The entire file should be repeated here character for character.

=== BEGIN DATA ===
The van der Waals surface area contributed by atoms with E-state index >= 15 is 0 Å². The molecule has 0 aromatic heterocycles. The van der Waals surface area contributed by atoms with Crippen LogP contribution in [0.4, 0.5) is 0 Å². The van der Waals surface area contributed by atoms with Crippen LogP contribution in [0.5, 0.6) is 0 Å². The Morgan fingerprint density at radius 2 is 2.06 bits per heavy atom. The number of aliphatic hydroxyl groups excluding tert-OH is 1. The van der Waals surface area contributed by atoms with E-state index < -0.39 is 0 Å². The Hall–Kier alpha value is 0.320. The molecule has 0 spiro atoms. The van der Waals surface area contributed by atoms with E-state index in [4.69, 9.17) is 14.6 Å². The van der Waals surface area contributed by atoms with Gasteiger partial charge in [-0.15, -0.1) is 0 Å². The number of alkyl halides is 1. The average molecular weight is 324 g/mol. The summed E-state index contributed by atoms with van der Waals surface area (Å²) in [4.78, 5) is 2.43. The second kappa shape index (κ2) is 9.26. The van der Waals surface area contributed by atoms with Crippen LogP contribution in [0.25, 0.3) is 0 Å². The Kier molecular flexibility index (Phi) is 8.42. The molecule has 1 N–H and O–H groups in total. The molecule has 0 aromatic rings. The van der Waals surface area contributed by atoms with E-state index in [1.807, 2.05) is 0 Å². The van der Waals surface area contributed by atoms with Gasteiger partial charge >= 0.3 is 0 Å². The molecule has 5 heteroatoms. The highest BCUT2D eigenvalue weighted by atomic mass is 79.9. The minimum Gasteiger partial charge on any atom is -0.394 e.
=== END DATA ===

The van der Waals surface area contributed by atoms with E-state index >= 15 is 0 Å². The molecule has 0 aromatic heterocycles. The van der Waals surface area contributed by atoms with Crippen LogP contribution in [0.4, 0.5) is 0 Å². The van der Waals surface area contributed by atoms with Crippen LogP contribution in [0.5, 0.6) is 0 Å². The Morgan fingerprint density at radius 2 is 2.06 bits per heavy atom. The number of aliphatic hydroxyl groups excluding tert-OH is 1. The van der Waals surface area contributed by atoms with E-state index < -0.39 is 0 Å². The Hall–Kier alpha value is 0.320. The molecule has 0 spiro atoms. The van der Waals surface area contributed by atoms with E-state index in [4.69, 9.17) is 14.6 Å². The van der Waals surface area contributed by atoms with Gasteiger partial charge in [-0.15, -0.1) is 0 Å². The number of alkyl halides is 1. The average molecular weight is 324 g/mol. The summed E-state index contributed by atoms with van der Waals surface area (Å²) in [4.78, 5) is 2.43. The second kappa shape index (κ2) is 9.26. The van der Waals surface area contributed by atoms with Crippen LogP contribution in [0.25, 0.3) is 0 Å². The Kier molecular flexibility index (Phi) is 8.42. The molecule has 1 N–H and O–H groups in total. The molecule has 0 aromatic rings. The van der Waals surface area contributed by atoms with E-state index in [1.807, 2.05) is 0 Å². The van der Waals surface area contributed by atoms with Gasteiger partial charge >= 0.3 is 0 Å². The molecule has 5 heteroatoms. The highest BCUT2D eigenvalue weighted by atomic mass is 79.9. The minimum Gasteiger partial charge on any atom is -0.394 e.